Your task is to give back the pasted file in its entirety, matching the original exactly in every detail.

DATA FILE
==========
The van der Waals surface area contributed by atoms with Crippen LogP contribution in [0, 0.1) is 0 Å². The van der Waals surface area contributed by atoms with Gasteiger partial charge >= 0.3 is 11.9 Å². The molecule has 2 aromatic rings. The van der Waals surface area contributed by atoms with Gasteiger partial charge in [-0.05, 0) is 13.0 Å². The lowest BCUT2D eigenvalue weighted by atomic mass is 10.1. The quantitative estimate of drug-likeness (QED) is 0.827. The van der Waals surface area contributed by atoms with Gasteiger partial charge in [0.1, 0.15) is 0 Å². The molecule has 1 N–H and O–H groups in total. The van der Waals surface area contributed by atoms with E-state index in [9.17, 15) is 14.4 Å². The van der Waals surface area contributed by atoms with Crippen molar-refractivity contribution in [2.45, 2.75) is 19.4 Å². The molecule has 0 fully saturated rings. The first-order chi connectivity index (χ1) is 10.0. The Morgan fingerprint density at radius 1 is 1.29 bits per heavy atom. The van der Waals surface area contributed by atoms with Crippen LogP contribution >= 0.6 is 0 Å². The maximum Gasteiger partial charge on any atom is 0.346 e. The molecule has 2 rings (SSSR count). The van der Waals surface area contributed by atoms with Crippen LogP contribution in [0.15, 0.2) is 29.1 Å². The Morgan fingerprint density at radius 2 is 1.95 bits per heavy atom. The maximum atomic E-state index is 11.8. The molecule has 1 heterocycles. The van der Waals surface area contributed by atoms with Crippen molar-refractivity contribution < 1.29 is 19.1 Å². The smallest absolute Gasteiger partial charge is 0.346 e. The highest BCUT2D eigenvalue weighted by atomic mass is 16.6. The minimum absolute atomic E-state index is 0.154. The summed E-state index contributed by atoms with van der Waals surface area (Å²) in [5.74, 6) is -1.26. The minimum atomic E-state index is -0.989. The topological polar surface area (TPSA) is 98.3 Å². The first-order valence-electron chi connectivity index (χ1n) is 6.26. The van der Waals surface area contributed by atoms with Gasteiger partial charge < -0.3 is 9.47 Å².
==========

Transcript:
The van der Waals surface area contributed by atoms with Crippen LogP contribution in [0, 0.1) is 0 Å². The van der Waals surface area contributed by atoms with Gasteiger partial charge >= 0.3 is 11.9 Å². The molecule has 2 aromatic rings. The van der Waals surface area contributed by atoms with Gasteiger partial charge in [-0.05, 0) is 13.0 Å². The lowest BCUT2D eigenvalue weighted by atomic mass is 10.1. The quantitative estimate of drug-likeness (QED) is 0.827. The van der Waals surface area contributed by atoms with Gasteiger partial charge in [0.1, 0.15) is 0 Å². The molecule has 1 N–H and O–H groups in total. The van der Waals surface area contributed by atoms with E-state index in [9.17, 15) is 14.4 Å². The van der Waals surface area contributed by atoms with Crippen molar-refractivity contribution in [2.45, 2.75) is 19.4 Å². The molecule has 0 fully saturated rings. The first-order chi connectivity index (χ1) is 10.0. The Morgan fingerprint density at radius 1 is 1.29 bits per heavy atom. The van der Waals surface area contributed by atoms with Crippen LogP contribution >= 0.6 is 0 Å². The maximum Gasteiger partial charge on any atom is 0.346 e. The molecule has 2 rings (SSSR count). The van der Waals surface area contributed by atoms with Crippen LogP contribution in [0.15, 0.2) is 29.1 Å². The Morgan fingerprint density at radius 2 is 1.95 bits per heavy atom. The maximum atomic E-state index is 11.8. The molecule has 1 heterocycles. The van der Waals surface area contributed by atoms with Crippen molar-refractivity contribution < 1.29 is 19.1 Å². The smallest absolute Gasteiger partial charge is 0.346 e. The highest BCUT2D eigenvalue weighted by atomic mass is 16.6. The minimum absolute atomic E-state index is 0.154. The summed E-state index contributed by atoms with van der Waals surface area (Å²) in [5.74, 6) is -1.26. The minimum atomic E-state index is -0.989. The topological polar surface area (TPSA) is 98.3 Å². The first-order valence-electron chi connectivity index (χ1n) is 6.26. The van der Waals surface area contributed by atoms with Gasteiger partial charge < -0.3 is 9.47 Å².